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The Question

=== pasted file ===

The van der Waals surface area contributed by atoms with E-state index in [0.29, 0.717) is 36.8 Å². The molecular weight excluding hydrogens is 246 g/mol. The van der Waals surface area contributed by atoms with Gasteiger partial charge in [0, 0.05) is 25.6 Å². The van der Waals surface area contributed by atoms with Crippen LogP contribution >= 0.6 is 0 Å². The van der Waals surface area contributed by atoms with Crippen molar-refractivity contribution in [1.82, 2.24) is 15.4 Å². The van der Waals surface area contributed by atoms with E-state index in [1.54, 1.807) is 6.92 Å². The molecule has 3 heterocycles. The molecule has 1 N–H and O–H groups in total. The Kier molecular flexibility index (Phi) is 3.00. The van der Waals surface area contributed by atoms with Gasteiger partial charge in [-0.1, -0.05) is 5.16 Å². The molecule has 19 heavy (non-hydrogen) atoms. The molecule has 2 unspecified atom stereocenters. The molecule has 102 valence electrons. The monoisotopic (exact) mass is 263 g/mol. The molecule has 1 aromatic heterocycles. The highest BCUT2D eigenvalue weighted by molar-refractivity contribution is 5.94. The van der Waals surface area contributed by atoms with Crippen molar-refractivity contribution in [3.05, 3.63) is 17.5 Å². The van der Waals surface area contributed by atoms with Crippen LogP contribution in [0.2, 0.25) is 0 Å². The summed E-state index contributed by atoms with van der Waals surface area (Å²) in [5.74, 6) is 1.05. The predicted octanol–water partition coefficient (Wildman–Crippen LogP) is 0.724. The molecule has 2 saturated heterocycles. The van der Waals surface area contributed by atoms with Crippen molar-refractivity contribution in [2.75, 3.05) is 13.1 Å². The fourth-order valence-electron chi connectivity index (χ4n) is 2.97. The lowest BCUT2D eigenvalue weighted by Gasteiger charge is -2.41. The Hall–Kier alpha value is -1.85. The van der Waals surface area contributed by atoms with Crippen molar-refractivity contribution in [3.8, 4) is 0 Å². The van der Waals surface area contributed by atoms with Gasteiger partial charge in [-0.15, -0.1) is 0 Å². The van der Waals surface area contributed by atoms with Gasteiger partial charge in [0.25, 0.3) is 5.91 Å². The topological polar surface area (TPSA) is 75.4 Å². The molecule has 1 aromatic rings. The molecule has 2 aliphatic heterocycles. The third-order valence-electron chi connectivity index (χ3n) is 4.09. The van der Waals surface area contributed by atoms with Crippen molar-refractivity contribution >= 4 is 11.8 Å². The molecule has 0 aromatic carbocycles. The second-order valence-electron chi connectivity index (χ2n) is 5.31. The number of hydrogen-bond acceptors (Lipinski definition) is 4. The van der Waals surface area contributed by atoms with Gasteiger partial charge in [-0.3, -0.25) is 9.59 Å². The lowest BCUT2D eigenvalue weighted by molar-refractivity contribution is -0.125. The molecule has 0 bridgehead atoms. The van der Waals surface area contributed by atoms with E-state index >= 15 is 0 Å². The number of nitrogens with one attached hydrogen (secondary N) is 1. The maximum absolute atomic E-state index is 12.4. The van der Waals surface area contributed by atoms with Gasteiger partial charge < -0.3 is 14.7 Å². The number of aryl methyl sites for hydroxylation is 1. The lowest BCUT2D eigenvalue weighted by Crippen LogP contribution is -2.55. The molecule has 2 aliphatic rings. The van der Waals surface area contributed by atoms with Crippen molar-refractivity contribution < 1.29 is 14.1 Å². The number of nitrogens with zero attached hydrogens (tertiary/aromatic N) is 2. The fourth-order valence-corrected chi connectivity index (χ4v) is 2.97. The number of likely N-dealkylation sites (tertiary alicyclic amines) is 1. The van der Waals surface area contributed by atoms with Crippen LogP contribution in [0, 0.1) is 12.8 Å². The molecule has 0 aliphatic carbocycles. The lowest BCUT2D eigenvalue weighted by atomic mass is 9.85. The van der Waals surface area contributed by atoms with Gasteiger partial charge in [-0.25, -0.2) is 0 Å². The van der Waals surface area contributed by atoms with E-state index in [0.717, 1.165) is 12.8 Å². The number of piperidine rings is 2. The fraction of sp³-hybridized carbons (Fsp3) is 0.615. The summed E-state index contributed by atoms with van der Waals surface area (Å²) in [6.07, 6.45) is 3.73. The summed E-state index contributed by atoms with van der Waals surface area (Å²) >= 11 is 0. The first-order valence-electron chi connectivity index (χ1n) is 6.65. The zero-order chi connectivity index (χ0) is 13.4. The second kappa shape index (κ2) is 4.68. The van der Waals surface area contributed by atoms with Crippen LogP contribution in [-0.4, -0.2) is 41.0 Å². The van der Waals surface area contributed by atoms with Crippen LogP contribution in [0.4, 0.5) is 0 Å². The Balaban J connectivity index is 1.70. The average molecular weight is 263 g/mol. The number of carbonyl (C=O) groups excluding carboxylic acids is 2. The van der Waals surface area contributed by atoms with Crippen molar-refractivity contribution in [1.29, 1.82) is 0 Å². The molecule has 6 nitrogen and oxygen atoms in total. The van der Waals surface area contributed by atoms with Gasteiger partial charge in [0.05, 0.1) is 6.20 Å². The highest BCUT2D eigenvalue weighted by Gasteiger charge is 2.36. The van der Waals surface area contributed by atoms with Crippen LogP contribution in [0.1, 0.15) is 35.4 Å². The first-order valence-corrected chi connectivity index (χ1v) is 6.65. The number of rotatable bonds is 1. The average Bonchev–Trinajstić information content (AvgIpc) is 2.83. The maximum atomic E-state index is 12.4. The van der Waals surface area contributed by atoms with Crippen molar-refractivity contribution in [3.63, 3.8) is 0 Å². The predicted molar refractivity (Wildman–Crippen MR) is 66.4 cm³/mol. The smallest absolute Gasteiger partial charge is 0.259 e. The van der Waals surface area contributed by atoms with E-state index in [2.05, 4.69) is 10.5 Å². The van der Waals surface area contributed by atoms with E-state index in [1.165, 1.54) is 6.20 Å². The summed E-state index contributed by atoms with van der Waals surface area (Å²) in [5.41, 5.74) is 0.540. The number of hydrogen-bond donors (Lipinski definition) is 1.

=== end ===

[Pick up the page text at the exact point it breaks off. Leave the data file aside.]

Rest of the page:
As I have repeatedly been asked this question and pondered this question, I decided to ask the question while in Myanmar. I asked Burmese colleagues, reform leaders, and a human rights officer, expat businesswomen and INGO workers, and a daily editor/journalist. I asked their opinions on the reasons for the escalating violence between Rakhine Muslims and Buddhist monks. I asked how lives based on loving-kindness could extend to this display of hatred. There was no consensus. Some believe it’s spurred by former military who exchanged their uniforms for suits – cronies interested in continued ethnic domination. Possibly it sets the framework for a future coup or creates a distraction from the pending elections. It must be all about politics as Muslims and Buddhists have peacefully lived side-by-side forever. Some have been cautioned by their INGO Directors to not discuss it for fear of repercussions. Some believe it is impossible to ever know the real reasons, as there are so very many secrets. Some know there is a history in this country of fighting between Buddhists and Muslims for 70 years. With Myanmar now open to the world, this type of news is surfacing but has always existed. Some believe that many Buddhists do not think well of Muslims because of their unusual traditions. As a culture trained over the past 50 years to not ask questions, it’s not surprising that the common thread between all of these opinions is lack of trust and fear. Most definitely, I see tangible improvements in Myanmar related to human rights and self-expression. However, change takes time and it isn’t easy. What I do hear from everyone is HOPE for the future, and that’s good news.

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